The speakers sounded open and agile. Perhaps due in large to the inert execution of cabinet and materials? Having great high frequency extension at the hands of the Mundorf AMT tweeters, this would come as no surprise to the regular audio pundit. Since the tweeter’s introduction in 1972 by then California-based company ESS, it has been widely adopted and has garnered much praise. The SN/SL 370AMT informative qualities with their life-like, almost analytical vocal range could very well have you mistaking them for a monitor speaker!
Fourplay's title track from their third studio album Elixir also sees the same high level of accuracy and engagement with the higher frequency duties of the AMT tweeter but what should also be equally noted is the bottom end of these speaker system. The speakers’ portrayal of treble with regard to Harvey Mason's percussion is stunning and, while Nathan East's electric bass performance was impressive, it also highlighted that the lower-end response heard here largely dictates a strict need for the listener to have a moderate to large-sized listening room to allow the speakers the proper ability to breathe healthily.
Thomas Dolby's album The Flat Earth is a weapon in my war chest of test albums. This New Wave classic, with its sheer dynamics and brute force, acts as a figurative 'sonic sledgehammer' especially across lower registers. Meanwhile, the album’s cleanliness in mastering showcases the subtlety, delicacy and the nuances found within “I Scare Myself” and “Dissidents” which also played with great resolution. Their depth provided accurate tonal value to bass notes and details were delicately true and uncomplicated with percussive passages and cicada-like nuances produced with great extension.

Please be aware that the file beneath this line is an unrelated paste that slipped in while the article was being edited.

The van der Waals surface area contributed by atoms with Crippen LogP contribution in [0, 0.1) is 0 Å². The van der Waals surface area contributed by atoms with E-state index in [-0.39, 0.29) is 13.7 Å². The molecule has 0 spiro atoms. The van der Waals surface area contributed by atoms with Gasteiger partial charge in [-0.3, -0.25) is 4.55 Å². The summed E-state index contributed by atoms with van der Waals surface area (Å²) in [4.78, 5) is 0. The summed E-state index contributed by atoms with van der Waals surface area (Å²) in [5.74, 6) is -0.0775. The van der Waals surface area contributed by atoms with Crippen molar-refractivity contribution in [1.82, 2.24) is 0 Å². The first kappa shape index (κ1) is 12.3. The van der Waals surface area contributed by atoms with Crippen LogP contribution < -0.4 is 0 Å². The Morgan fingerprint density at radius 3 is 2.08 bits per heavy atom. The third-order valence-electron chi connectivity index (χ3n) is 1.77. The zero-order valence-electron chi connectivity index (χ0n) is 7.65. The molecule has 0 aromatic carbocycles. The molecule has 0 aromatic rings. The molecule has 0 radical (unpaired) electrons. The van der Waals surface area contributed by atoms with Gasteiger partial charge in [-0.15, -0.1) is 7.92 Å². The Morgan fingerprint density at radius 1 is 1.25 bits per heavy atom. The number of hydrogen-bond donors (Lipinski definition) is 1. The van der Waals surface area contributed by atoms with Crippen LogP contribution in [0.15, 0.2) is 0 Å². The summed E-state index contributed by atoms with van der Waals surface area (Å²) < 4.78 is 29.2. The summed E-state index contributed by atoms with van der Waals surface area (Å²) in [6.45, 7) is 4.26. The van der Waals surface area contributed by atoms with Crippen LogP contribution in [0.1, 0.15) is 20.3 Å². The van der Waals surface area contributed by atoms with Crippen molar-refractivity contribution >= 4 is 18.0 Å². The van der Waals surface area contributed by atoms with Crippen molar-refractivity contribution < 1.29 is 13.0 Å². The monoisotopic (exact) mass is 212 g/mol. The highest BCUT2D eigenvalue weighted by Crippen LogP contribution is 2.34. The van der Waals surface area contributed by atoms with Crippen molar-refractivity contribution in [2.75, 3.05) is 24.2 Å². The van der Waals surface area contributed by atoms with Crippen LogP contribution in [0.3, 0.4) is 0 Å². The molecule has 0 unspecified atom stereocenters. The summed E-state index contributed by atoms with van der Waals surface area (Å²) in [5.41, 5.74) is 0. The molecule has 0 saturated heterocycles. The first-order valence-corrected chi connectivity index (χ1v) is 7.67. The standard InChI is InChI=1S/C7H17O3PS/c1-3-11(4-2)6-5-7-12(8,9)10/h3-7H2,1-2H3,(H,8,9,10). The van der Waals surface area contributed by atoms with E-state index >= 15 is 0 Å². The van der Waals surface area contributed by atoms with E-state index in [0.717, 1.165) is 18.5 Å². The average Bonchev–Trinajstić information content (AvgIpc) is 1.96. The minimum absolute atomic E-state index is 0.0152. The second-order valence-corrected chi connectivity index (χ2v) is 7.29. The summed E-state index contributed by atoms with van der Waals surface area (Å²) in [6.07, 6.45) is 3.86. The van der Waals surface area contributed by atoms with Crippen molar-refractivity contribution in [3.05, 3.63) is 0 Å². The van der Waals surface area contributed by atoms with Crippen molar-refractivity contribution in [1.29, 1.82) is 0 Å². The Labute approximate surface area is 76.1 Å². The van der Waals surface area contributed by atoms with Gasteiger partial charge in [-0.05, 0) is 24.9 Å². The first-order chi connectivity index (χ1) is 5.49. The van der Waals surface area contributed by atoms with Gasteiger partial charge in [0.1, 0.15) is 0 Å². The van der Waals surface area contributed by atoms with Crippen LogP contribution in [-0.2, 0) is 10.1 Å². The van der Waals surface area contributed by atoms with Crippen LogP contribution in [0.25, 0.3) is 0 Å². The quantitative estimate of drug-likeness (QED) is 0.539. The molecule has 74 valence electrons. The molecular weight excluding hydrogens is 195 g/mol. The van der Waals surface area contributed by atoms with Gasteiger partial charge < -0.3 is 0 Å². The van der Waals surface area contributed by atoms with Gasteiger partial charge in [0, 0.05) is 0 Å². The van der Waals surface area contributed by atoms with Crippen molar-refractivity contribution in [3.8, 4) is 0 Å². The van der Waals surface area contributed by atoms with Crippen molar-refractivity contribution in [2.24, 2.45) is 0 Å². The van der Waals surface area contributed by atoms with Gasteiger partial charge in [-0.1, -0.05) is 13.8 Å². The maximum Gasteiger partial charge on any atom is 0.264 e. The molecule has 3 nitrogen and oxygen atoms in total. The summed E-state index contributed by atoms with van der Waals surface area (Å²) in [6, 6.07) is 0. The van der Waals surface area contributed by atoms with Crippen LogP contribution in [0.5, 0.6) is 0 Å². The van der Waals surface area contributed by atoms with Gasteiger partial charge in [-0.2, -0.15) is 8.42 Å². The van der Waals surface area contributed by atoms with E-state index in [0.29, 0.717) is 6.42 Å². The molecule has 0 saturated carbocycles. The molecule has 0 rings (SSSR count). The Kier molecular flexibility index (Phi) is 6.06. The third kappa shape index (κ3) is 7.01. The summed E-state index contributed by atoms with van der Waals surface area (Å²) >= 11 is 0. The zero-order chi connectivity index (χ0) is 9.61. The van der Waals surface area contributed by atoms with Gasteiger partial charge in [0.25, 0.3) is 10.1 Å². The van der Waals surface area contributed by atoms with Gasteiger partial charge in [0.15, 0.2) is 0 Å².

Casting my attention to some Jazz, Flamenco-Jazz to be specific, I decided to dig out the early Japanese vinyl pressing of Al Di Meola, John McLaughlin, Paco de Lucia's cult audiophile classic Friday Night in San Francisco. Clichéd I know, but it seemed like the opportune time to bring both this album and the Kuzma Stabi M into the frame to gain another impression of these German heavyweights. This album never seems to disappoint and neither did the speakers’ ability to reproduce truthful accuracy. Soundstaging was surprisingly deep and at times appeared beyond the transducers’ boundaries. And while on the discussion of 'appearances' all three of these iconic musicians were plainly depicted sitting in their rightful positions on stage. As competently as the presentation was "Mediterranean Sundance/Rio Ancho" reminded me at times that certain midrange information can be 'softer' or slightly 'veiled' and was something that, while looking for it, could be occasionally identified.